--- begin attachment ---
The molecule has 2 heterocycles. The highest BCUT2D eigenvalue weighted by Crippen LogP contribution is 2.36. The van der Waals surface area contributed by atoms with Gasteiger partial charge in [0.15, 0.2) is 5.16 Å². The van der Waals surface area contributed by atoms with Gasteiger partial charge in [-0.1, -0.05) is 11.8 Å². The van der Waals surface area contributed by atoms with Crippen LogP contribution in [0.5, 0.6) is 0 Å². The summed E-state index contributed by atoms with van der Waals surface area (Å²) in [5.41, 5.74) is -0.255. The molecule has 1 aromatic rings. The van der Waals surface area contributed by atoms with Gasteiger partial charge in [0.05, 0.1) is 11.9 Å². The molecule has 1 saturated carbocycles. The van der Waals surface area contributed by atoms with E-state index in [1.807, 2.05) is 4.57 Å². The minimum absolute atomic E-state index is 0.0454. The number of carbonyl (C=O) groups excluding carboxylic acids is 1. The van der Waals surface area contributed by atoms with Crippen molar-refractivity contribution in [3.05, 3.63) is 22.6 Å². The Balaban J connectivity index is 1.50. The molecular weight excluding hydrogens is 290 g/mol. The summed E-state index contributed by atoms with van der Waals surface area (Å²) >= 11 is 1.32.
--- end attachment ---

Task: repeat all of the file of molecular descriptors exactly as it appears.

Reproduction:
The molecule has 2 heterocycles. The highest BCUT2D eigenvalue weighted by Crippen LogP contribution is 2.36. The van der Waals surface area contributed by atoms with Gasteiger partial charge in [0.15, 0.2) is 5.16 Å². The van der Waals surface area contributed by atoms with Gasteiger partial charge in [-0.1, -0.05) is 11.8 Å². The van der Waals surface area contributed by atoms with Crippen LogP contribution in [0.5, 0.6) is 0 Å². The summed E-state index contributed by atoms with van der Waals surface area (Å²) in [5.41, 5.74) is -0.255. The molecule has 1 aromatic rings. The van der Waals surface area contributed by atoms with Gasteiger partial charge in [0.05, 0.1) is 11.9 Å². The molecule has 1 saturated carbocycles. The van der Waals surface area contributed by atoms with E-state index in [1.807, 2.05) is 4.57 Å². The minimum absolute atomic E-state index is 0.0454. The number of carbonyl (C=O) groups excluding carboxylic acids is 1. The van der Waals surface area contributed by atoms with Crippen molar-refractivity contribution in [3.05, 3.63) is 22.6 Å². The Balaban J connectivity index is 1.50. The molecular weight excluding hydrogens is 290 g/mol. The summed E-state index contributed by atoms with van der Waals surface area (Å²) >= 11 is 1.32.